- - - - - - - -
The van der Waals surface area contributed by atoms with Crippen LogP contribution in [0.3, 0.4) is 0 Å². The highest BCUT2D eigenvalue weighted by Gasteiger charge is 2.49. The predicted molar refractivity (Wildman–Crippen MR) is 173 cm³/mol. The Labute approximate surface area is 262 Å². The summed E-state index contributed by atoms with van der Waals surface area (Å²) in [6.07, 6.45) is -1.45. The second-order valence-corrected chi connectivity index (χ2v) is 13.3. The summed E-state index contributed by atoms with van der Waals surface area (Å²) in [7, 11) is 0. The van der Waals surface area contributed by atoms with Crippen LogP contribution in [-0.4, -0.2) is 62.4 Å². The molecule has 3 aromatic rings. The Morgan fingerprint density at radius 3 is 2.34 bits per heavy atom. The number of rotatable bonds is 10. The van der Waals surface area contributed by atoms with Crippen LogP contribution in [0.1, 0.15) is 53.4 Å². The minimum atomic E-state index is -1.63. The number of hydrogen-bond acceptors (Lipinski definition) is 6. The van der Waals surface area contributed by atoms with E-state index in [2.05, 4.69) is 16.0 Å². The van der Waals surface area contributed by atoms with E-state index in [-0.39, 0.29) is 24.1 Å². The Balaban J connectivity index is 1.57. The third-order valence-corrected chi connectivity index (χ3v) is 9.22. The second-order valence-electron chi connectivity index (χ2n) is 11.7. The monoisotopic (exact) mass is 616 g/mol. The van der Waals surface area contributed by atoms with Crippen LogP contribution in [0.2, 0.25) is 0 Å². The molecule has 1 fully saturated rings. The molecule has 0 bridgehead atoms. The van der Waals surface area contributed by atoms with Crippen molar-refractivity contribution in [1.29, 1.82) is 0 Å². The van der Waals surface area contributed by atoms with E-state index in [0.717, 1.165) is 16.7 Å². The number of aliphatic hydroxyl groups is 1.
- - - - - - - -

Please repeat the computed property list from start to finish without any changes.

The van der Waals surface area contributed by atoms with Crippen LogP contribution in [0.3, 0.4) is 0 Å². The highest BCUT2D eigenvalue weighted by Gasteiger charge is 2.49. The predicted molar refractivity (Wildman–Crippen MR) is 173 cm³/mol. The Labute approximate surface area is 262 Å². The summed E-state index contributed by atoms with van der Waals surface area (Å²) in [6.07, 6.45) is -1.45. The second-order valence-corrected chi connectivity index (χ2v) is 13.3. The summed E-state index contributed by atoms with van der Waals surface area (Å²) in [7, 11) is 0. The van der Waals surface area contributed by atoms with Crippen LogP contribution in [-0.4, -0.2) is 62.4 Å². The molecule has 3 aromatic rings. The Morgan fingerprint density at radius 3 is 2.34 bits per heavy atom. The number of rotatable bonds is 10. The van der Waals surface area contributed by atoms with Crippen LogP contribution in [0.1, 0.15) is 53.4 Å². The minimum atomic E-state index is -1.63. The number of hydrogen-bond acceptors (Lipinski definition) is 6. The van der Waals surface area contributed by atoms with E-state index in [2.05, 4.69) is 16.0 Å². The van der Waals surface area contributed by atoms with E-state index in [-0.39, 0.29) is 24.1 Å². The Balaban J connectivity index is 1.57. The third-order valence-corrected chi connectivity index (χ3v) is 9.22. The second-order valence-electron chi connectivity index (χ2n) is 11.7. The monoisotopic (exact) mass is 616 g/mol. The van der Waals surface area contributed by atoms with Crippen LogP contribution in [0.2, 0.25) is 0 Å². The molecule has 1 fully saturated rings. The molecule has 0 bridgehead atoms. The van der Waals surface area contributed by atoms with Crippen molar-refractivity contribution in [1.29, 1.82) is 0 Å². The van der Waals surface area contributed by atoms with E-state index in [0.717, 1.165) is 16.7 Å². The number of aliphatic hydroxyl groups is 1.